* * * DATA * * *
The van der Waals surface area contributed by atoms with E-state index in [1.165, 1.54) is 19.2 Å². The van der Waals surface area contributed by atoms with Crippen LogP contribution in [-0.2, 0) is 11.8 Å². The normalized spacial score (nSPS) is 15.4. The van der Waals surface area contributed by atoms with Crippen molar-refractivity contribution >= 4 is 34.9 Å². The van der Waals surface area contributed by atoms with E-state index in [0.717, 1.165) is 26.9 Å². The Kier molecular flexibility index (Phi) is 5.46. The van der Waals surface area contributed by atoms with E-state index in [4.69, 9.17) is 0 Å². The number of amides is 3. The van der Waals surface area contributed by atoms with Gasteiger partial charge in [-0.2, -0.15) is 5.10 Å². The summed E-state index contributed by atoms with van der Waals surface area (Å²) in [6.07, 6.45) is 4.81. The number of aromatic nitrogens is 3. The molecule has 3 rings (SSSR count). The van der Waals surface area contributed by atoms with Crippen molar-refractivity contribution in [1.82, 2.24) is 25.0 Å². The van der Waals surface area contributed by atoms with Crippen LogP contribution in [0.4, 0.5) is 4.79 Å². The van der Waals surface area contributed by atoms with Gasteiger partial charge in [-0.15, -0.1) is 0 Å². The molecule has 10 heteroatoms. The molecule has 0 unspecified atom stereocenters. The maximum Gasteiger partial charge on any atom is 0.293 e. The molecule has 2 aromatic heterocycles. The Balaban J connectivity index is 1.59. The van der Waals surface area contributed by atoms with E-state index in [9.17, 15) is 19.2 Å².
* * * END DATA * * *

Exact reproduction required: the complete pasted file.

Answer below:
The van der Waals surface area contributed by atoms with E-state index in [1.165, 1.54) is 19.2 Å². The van der Waals surface area contributed by atoms with Crippen LogP contribution in [-0.2, 0) is 11.8 Å². The normalized spacial score (nSPS) is 15.4. The van der Waals surface area contributed by atoms with Crippen molar-refractivity contribution >= 4 is 34.9 Å². The van der Waals surface area contributed by atoms with E-state index in [0.717, 1.165) is 26.9 Å². The Kier molecular flexibility index (Phi) is 5.46. The van der Waals surface area contributed by atoms with E-state index in [4.69, 9.17) is 0 Å². The number of amides is 3. The van der Waals surface area contributed by atoms with Gasteiger partial charge in [-0.2, -0.15) is 5.10 Å². The summed E-state index contributed by atoms with van der Waals surface area (Å²) in [6.07, 6.45) is 4.81. The number of aromatic nitrogens is 3. The molecule has 3 rings (SSSR count). The van der Waals surface area contributed by atoms with Crippen molar-refractivity contribution in [1.82, 2.24) is 25.0 Å². The van der Waals surface area contributed by atoms with Crippen LogP contribution in [0.4, 0.5) is 4.79 Å². The van der Waals surface area contributed by atoms with Gasteiger partial charge in [-0.15, -0.1) is 0 Å². The molecule has 10 heteroatoms. The molecule has 0 unspecified atom stereocenters. The maximum Gasteiger partial charge on any atom is 0.293 e. The molecule has 2 aromatic heterocycles. The Balaban J connectivity index is 1.59. The van der Waals surface area contributed by atoms with E-state index in [9.17, 15) is 19.2 Å².